The steering, too, is neither quick enough nor sharp enough to match the car’s outright pace and consequently dulls the overall driving experience.
The same scenario applies to the so-called sports seats.
They’re certainly comfortable, but there’s nowhere near enough side bolstering to hold you steadfast during more enthusiastic cornering.
The two-pot brakes also felt spongy from the get-go.
Commensurate with a cut price Evo is the Ralliart’s lacklustre interior.
The entire dash is made using an assortment of hard-to-touch plastics. It’s not until you reach the door trims that you find the first hint of any softer materials.
There’s an attempt to offset the various shades of plastics with a liberal spattering of glossy piano black across the fascia, front door trims (rear doors don’t get this touch) and centre console, as well as a few matted silver accents, but it still isn’t a match for the Ralliart’s hefty price tag.
In fact, price is likely to be the Ralliart’s real Achilles Heel. It may be cheaper than an Evo, but that doesn’t mean the Ralliart is a bargain, either. It’s harder on the pocket than several high-profile rivals such as the $39,490 Mazda 3 MPS, $40,490 Volkswagen Golf GTI and even the $43,990 Subaru WRX Premium.
Thankfully, the value proposition increases a little when you take in the Ralliart’s host of standard features, such as keyless entry and start, auto headlights and rain-sensing wipers, automatic climate control, Bluetooth phone and music streaming with voice recognition, and alloy sports pedals.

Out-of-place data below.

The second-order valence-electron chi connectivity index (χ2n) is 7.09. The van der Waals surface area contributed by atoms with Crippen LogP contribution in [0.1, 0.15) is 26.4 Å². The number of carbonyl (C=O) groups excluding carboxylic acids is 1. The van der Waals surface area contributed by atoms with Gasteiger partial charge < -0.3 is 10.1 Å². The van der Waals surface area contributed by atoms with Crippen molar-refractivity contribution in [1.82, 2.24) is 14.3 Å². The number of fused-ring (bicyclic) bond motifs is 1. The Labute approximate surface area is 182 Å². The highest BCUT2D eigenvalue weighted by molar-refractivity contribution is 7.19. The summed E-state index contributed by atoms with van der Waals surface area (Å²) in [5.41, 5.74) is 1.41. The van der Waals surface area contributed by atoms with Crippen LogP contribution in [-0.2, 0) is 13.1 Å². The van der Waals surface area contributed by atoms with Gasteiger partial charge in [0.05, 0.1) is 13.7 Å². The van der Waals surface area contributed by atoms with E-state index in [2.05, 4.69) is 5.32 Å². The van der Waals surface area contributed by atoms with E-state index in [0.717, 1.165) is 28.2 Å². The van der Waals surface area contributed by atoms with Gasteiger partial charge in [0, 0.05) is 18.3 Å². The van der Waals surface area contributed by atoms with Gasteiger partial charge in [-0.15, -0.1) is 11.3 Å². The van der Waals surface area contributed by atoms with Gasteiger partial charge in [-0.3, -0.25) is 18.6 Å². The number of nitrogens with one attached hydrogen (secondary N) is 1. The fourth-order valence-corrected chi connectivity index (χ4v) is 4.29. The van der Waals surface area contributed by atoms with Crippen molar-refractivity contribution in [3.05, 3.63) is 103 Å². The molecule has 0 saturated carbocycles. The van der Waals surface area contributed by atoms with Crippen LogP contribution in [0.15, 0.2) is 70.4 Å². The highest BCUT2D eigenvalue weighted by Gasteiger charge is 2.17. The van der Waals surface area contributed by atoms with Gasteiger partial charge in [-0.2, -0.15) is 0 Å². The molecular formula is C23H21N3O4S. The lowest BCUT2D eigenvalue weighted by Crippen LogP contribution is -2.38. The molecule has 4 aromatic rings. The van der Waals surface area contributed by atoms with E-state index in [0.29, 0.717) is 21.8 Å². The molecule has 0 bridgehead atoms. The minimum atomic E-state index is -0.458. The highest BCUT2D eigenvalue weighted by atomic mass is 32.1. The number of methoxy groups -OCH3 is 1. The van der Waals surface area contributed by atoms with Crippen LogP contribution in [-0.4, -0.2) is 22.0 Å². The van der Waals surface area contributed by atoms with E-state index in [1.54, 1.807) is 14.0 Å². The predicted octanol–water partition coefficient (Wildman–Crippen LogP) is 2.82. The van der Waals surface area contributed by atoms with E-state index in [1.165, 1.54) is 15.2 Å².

Additional creature comforts include a nine-speaker Rockford Fosgate audio system, electrically operated door mirrors with automatic power-fold function, rear parking sensors and a reversing camera.
However, if you want satellite navigation you’ll need to tick the optional luxury pack ($3895) that adds a 7-inch touchscreen with voice activated Bluetooth and navigation control, leather seats with front heaters, power driver’s seat and HID headlamps.
With its large truncated rear-end looking like it might be able to swallow the contents of an entire two-bedroom unit, the Lancer Ralliart Sportback gets a surprisingly small boot area (288 litres) – at least with the rear seats in place. Fold them almost flat (via remote levers in the boot) and the load space quadruples.
There’s plenty of passenger space in the cabin too, with generous amounts of rear legroom for comfortable travel during longer trips.
Safety is well catered for, with the Lancer Ralliart scoring a five-star ANCAP safety rating. Lifesaving inventory includes seven airbags and all the usual active and passive safety kit on top of its full-time all-wheel drive and active centre differential systems.
There’s a lot to like about the Mitsubishi Lancer Ralliart Sportback: a potent 2.0-litre turbocharged engine, sophisticated all-wheel drive system, fast-shifting twin-clutch transmission and a generous appointment of standard features.
However, the price tag is uncompetitive and that tiny Ralliart badge promises more than this car delivers with its soft-sprung suspension, slow steering and spongy brakes robbing it of its bona fide hot hatch status.